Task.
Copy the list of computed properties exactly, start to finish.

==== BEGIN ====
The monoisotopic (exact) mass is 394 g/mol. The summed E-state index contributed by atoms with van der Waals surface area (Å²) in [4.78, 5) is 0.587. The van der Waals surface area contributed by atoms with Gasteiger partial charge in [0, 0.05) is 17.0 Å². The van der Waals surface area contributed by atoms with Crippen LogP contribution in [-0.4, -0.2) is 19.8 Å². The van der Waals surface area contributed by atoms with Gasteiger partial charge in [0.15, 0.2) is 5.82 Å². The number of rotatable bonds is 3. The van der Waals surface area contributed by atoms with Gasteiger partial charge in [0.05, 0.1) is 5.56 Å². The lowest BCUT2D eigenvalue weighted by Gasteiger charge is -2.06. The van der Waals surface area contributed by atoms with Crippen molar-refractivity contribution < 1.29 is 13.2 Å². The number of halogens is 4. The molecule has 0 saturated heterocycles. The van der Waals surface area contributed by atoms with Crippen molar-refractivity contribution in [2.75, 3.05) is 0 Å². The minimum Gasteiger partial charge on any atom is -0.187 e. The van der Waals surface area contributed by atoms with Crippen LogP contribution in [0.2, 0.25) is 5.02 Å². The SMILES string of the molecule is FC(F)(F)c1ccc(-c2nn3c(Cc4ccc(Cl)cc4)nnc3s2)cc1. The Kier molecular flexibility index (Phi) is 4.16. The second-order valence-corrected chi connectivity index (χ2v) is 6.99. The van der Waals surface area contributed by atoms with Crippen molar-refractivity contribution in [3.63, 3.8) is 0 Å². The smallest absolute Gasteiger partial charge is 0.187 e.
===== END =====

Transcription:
The monoisotopic (exact) mass is 394 g/mol. The summed E-state index contributed by atoms with van der Waals surface area (Å²) in [4.78, 5) is 0.587. The van der Waals surface area contributed by atoms with Gasteiger partial charge in [0, 0.05) is 17.0 Å². The van der Waals surface area contributed by atoms with Crippen LogP contribution in [-0.4, -0.2) is 19.8 Å². The van der Waals surface area contributed by atoms with Gasteiger partial charge in [0.15, 0.2) is 5.82 Å². The number of rotatable bonds is 3. The van der Waals surface area contributed by atoms with Gasteiger partial charge in [0.05, 0.1) is 5.56 Å². The lowest BCUT2D eigenvalue weighted by Gasteiger charge is -2.06. The van der Waals surface area contributed by atoms with Crippen molar-refractivity contribution < 1.29 is 13.2 Å². The number of halogens is 4. The molecule has 0 saturated heterocycles. The van der Waals surface area contributed by atoms with Crippen molar-refractivity contribution in [2.75, 3.05) is 0 Å². The minimum Gasteiger partial charge on any atom is -0.187 e. The van der Waals surface area contributed by atoms with Crippen LogP contribution in [0.2, 0.25) is 5.02 Å². The SMILES string of the molecule is FC(F)(F)c1ccc(-c2nn3c(Cc4ccc(Cl)cc4)nnc3s2)cc1. The Kier molecular flexibility index (Phi) is 4.16. The second-order valence-corrected chi connectivity index (χ2v) is 6.99. The van der Waals surface area contributed by atoms with Crippen molar-refractivity contribution in [3.63, 3.8) is 0 Å². The smallest absolute Gasteiger partial charge is 0.187 e.